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Header - Stories of Mary 6

 

Ah, True Mother! Loving Mother!
For Not Even The Terror Of Death
Could Separate Thee From Thy Beloved Son.
But, Oh God, What A Spectacle Of Sorrow,…

 

 

Therefore, at the same time that the Son was sacrificing his body, the mother, as St. Bernardino says, was sacrificing her soul.

AND now we have to admire a new sort of martyrdom, a mother condemned to see an innocent son, whom she loved with all the affection of her heart, put to death before her eyes, by the most barbarous tortures. There stood by the cross of Jesus his mother: “Stabat autem juxta crucem mater ejus.”

There is nothing more to be said, says St. John, of the martyrdom of Mary: behold her at the foot of the cross, looking on her dying Son, and then see if there is grief like her grief. Let us stop then also today on Calvary, to consider this fifth sword that pierced the heart of Mary, namely, the death of Jesus.

As soon as our afflicted Redeemer had ascended the hill of Calvary, the executioners stripped him of his garments, and piercing his sacred hands and feet with nails, not sharp, but blunt: “Non acutis, sed obtusis” as St. Bernard says, and to torture him more, they fastened him to the cross.

When they had crucified him, they planted the cross, and thus left him to die. The executioners abandon him, but Mary does not abandon him. She then draws nearer to the cross, in order to assist at his death.

“I did not leave him,” thus the blessed Virgin revealed to St. Bridget, “and stood nearer to his cross.” But what did it avail, oh Lady, says St. Bonaventure, to go to Calvary to witness there the death of this Son? Shame should have prevented thee, for his disgrace was also thine, because thou wast his mother; or, at least, the horror of such a crime as that of seeing a God crucified by his own creatures, should have prevented thee.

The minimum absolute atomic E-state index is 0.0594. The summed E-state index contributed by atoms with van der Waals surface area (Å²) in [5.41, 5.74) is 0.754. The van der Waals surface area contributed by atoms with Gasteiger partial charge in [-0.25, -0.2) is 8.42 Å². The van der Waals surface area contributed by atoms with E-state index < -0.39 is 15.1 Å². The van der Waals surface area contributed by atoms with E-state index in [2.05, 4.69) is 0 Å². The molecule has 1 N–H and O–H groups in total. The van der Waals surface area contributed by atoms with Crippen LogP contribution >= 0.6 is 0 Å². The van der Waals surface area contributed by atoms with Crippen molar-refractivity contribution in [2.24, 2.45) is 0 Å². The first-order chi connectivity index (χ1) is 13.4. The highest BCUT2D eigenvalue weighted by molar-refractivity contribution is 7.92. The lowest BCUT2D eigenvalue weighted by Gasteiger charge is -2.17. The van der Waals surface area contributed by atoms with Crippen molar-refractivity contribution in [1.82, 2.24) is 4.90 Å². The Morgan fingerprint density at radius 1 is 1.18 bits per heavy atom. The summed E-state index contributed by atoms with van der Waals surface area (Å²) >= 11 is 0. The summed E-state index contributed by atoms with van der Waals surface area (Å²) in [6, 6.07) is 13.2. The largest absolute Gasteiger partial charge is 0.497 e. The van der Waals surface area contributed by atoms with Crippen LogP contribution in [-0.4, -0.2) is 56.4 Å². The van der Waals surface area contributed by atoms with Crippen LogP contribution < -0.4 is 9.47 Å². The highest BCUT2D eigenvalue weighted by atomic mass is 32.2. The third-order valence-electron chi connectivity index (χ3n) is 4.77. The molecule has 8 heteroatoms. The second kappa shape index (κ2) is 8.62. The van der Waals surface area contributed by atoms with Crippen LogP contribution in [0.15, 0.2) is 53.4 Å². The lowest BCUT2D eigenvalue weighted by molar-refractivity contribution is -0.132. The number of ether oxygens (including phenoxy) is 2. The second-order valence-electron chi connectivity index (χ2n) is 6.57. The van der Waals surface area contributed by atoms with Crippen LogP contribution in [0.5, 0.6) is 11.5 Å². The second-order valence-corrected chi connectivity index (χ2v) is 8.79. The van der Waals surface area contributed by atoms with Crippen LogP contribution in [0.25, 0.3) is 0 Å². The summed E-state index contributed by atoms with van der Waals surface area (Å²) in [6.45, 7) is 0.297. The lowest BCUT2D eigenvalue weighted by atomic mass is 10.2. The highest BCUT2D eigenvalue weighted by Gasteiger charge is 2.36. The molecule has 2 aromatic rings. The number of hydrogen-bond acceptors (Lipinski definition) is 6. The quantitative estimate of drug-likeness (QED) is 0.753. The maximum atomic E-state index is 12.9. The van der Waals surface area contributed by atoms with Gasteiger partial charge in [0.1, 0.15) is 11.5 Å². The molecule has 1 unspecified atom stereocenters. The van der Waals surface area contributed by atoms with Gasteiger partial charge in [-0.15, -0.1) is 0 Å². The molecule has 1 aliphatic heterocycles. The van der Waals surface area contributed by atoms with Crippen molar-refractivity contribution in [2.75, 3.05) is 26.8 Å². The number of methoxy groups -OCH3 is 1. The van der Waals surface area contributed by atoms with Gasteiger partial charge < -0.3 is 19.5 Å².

But the saint himself answers: “Thy heart did not consider the horror, but the suffering: Non considerabat cor tuum horrorem, sed dolorem.” Ah, thy heart did not then care for its own sorrow, but for the suffering and death of thy dear Son; and therefore thou thyself didst wish to be near him, at least to compassionate him.

Ah, true mother! says William the Abbot, loving mother! for not even the terror of death could separate thee from thy beloved Son. But, oh God, what a spectacle of sorrow, to see this Son then in agony upon the cross, and under the cross this mother in agony, who was suffering all the pain that her Son was suffering!

Behold the words in which Mary revealed to St. Bridget the pitiable state of her dying Son, as she saw him on the cross: “My dear Jesus was on the cross in grief and in agony; his eyes were sunken, half closed, and lifeless; the lips hanging, and the mouth open; the cheeks hollow, and attached to the teeth; the face lengthened, the nose sharp, the countenance sad; the head had fallen upon his breast, the hair black with blood, the stomach collapsed, the arms and legs stiff, and the whole body covered with wounds and blood.”

Mary also suffered all these pains of Jesus. Every torture inflicted on the body of Jesus, says St. Jerome, was a wound in the heart of the mother. Any one of us who should then have been on Mount Calvary, would have seen two altars, says St. John Chrysostom, on which two great sacrifices were consummating, one in the body of Jesus, the other in the heart of Mary.

But rather would I see there, with St. Bonaventure, one altar only, namely, the cross alone of the Son, on which, with the victim, this divine Lamb, the mother also was sacrificed. Therefore the saint interrogates her in these words: Oh Lady, where art thou? Near the cross? Nay, on the cross, thou art crucified with thy Son.

St. Augustine also says the same thing: The cross and nails of the Son were also the cross and nails of the mother; Christ being crucified, the mother was also crucified.

Yes, because, as St. Bernard says, love inflicted on the heart of Mary the same suffering that the nails caused in the body of Jesus. Therefore, at the same time that the Son was sacrificing his body, the mother, as St. Bernardino says, was sacrificing her soul.

Mothers fly from the presence of their dying children; but if a mother is ever obliged to witness the death of a child, she procures for him all possible relief; she arranges the bed, that his posture may be more easy; she administers refreshments to him; and thus the poor mother relieves her own sorrows.

Ah, mother, the most afflicted of all mothers! oh Mary, it was decreed that thou shouldst be present at the death of Jesus, but it was not given to thee to afford him any relief. Mary heard her Son say: I thirst: “Sitio;” but it was not permitted her to give him a little water to quench his great thirst.

She could only say to him, as St. Vincent Ferrer remarks; My Son, I have only the water of my tears: “Fili, non habeo nisi aquara lacrymarum.”